Thursday, 25 May 2017
Aidan Fennessy
Written by Jan Chandler   
Tuesday, 31 January 2017 11:34

Aidan Fennessy is an award-winning writer, director and dramaturg; he's also an actor with credits in such stalwarts as Neighbours and Blue Heelers, not to mention other popular Australian television series and films. His latest play The Way Things Work, which Aidan wrote and is directing, opens at Red Stitch Actors Theatre in St Kilda on 4 February. Aidan took time out from rehearsals to speak with Jan Chandler about writing and directing.



Aidan FennessyAidan has received a number of awards for writing. Chilling and Killing My Annabel Lee won the 1997 Wal Cherry Award for best unproduced play and was short-listed for the Premier's Literary Award. Together with Jim Russell and Marty Sheargold, he devised, performed and directed the Barry Award-winning The Trade for the 2002 Melbourne International Comedy Festival. In 2010 his play Brutopia won the Griffin Award and two years later National Interest, inspired by the deaths of five Australian jounalists in East Timor, was awarded the Premiers Literary Awards – Peoples Choice Award. His directing credits include a wide range of work by other playwrights, including Alan Ayckbourne, David Mamet, Lally Katz and Ross Mueller. Aidan was co-founder of Chameleon Theatre and has worked with Hothouse Theatre, the Store Room Theatre Workshop and the Melbourne Theatre Company.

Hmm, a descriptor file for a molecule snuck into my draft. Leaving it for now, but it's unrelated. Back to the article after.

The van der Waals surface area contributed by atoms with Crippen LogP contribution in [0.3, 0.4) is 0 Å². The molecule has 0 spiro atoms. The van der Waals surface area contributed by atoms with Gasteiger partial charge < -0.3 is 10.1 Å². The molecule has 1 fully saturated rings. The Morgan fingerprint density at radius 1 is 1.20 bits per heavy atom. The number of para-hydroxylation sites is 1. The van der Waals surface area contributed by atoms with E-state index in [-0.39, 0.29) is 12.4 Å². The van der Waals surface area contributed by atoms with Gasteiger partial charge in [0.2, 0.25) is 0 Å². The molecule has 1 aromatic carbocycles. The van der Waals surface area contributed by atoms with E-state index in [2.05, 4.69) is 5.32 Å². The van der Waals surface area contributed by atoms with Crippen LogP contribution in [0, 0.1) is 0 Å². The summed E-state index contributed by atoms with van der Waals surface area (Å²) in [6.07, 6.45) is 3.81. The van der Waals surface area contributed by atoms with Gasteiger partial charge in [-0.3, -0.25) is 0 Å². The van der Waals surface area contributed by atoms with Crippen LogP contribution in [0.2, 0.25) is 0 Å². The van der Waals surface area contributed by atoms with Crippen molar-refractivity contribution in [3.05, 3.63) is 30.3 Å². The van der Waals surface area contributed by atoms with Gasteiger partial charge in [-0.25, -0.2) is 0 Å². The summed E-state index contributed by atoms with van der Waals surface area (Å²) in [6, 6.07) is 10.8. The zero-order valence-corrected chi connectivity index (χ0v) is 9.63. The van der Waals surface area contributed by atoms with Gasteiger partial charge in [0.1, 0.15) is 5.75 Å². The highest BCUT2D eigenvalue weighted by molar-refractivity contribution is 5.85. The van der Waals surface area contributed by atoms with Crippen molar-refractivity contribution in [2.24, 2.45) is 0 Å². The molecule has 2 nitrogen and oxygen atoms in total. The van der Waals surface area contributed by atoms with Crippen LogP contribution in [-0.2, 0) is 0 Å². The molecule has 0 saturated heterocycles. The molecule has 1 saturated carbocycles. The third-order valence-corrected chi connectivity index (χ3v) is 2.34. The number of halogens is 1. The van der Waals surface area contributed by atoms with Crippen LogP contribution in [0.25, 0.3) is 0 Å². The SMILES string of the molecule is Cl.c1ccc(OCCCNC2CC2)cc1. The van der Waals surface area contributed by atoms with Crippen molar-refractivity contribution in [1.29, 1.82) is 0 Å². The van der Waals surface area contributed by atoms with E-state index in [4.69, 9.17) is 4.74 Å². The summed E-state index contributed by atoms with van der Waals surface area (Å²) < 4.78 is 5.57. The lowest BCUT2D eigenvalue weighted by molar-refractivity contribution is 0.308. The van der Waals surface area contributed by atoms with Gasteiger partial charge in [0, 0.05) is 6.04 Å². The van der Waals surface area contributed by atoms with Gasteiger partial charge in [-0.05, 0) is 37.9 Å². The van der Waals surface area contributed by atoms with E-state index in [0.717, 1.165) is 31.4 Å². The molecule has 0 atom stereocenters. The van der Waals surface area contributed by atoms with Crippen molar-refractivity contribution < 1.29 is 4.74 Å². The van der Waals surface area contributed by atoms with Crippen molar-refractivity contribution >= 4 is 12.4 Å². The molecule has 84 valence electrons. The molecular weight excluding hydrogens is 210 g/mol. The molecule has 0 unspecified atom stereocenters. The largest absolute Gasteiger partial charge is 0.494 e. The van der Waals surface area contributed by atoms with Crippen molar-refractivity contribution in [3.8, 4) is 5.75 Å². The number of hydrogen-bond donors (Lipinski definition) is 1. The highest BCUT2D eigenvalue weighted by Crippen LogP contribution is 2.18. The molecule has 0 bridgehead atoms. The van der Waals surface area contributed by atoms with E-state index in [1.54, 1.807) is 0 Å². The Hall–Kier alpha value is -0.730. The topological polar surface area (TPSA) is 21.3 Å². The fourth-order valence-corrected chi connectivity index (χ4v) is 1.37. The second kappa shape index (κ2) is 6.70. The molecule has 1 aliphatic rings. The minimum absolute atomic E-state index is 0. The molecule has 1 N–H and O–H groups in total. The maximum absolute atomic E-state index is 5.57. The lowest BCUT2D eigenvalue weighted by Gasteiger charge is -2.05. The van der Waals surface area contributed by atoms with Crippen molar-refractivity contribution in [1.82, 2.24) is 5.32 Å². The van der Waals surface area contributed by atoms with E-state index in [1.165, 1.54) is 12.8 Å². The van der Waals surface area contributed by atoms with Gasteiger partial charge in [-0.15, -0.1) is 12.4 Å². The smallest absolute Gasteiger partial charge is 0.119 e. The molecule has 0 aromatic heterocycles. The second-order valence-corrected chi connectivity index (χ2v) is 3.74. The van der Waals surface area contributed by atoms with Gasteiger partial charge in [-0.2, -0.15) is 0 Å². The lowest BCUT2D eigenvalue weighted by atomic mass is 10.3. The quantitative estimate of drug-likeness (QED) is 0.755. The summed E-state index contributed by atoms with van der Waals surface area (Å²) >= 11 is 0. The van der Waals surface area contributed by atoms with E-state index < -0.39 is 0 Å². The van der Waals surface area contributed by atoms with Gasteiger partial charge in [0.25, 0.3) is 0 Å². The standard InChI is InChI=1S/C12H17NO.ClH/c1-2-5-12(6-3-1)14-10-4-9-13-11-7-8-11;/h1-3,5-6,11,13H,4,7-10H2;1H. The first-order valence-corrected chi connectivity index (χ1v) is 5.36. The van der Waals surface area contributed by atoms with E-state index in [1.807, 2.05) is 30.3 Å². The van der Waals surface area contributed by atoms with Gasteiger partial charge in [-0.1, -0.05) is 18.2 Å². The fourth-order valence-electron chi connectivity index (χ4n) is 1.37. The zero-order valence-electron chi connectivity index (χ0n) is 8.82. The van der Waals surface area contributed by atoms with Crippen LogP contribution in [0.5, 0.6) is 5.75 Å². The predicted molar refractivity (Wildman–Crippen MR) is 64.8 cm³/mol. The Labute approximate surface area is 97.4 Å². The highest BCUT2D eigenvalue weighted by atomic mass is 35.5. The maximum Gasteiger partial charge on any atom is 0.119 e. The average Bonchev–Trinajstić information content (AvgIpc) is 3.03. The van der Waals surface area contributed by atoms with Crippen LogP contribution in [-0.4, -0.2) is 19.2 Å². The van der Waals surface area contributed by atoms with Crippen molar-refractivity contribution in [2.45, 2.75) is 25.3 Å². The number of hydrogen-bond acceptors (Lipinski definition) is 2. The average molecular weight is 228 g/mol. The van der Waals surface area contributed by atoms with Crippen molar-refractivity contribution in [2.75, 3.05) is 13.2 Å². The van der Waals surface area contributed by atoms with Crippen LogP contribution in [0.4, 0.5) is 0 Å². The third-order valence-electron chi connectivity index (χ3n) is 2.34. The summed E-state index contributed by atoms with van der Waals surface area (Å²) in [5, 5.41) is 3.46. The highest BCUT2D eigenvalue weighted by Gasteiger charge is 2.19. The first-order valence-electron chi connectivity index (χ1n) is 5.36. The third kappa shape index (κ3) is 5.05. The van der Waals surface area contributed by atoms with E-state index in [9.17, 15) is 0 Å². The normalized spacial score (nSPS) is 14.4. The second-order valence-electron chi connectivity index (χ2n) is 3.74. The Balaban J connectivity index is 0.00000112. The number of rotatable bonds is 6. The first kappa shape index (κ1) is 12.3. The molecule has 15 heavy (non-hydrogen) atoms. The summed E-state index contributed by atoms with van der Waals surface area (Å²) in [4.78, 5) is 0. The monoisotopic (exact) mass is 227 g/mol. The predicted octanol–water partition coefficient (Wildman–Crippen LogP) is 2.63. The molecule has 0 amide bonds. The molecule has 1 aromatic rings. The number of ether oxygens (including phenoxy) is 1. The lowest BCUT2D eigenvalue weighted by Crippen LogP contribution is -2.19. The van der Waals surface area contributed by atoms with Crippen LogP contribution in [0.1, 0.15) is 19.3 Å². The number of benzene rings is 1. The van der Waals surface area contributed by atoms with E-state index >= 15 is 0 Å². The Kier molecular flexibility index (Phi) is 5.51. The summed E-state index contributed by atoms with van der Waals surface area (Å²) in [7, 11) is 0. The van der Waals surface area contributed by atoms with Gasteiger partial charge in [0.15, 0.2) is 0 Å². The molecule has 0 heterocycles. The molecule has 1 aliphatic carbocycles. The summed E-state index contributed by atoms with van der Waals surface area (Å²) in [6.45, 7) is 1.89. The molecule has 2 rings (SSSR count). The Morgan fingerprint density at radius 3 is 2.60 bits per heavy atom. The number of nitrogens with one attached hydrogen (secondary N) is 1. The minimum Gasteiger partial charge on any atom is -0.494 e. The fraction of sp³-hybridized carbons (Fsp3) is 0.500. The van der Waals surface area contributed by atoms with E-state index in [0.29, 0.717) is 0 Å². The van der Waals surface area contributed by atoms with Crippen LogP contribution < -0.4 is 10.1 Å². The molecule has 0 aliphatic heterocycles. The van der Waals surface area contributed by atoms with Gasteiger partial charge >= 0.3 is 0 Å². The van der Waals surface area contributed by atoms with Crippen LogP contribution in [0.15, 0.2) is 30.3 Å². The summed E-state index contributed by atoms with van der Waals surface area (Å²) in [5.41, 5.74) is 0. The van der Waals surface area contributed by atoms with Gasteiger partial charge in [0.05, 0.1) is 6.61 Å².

As a playwright Aidan's writing varies across a range of styles including drama, mystery thrillers, comedy, and even a chamber musical, What Rhymes with Cars and Girls (2015). And now he's written The Way Things Work, described as a jigsaw comedy/thriller. Aidan says he fears repetition and enjoys 'the challenge that comes with doing different types of genres'. He has worked very hard to avoid developing any particular style or preference, believing that novelty is important not only for writers but also for audiences. Politics weaves its way in and out of his work, although its popularity waxes and wanes. However 'theatre is a political arena ... one of those environments where it is safe to be political', where you are able to thrash out ideas, see what the arguments are and plan a course of action; something that isn't so easy in the heat of real life.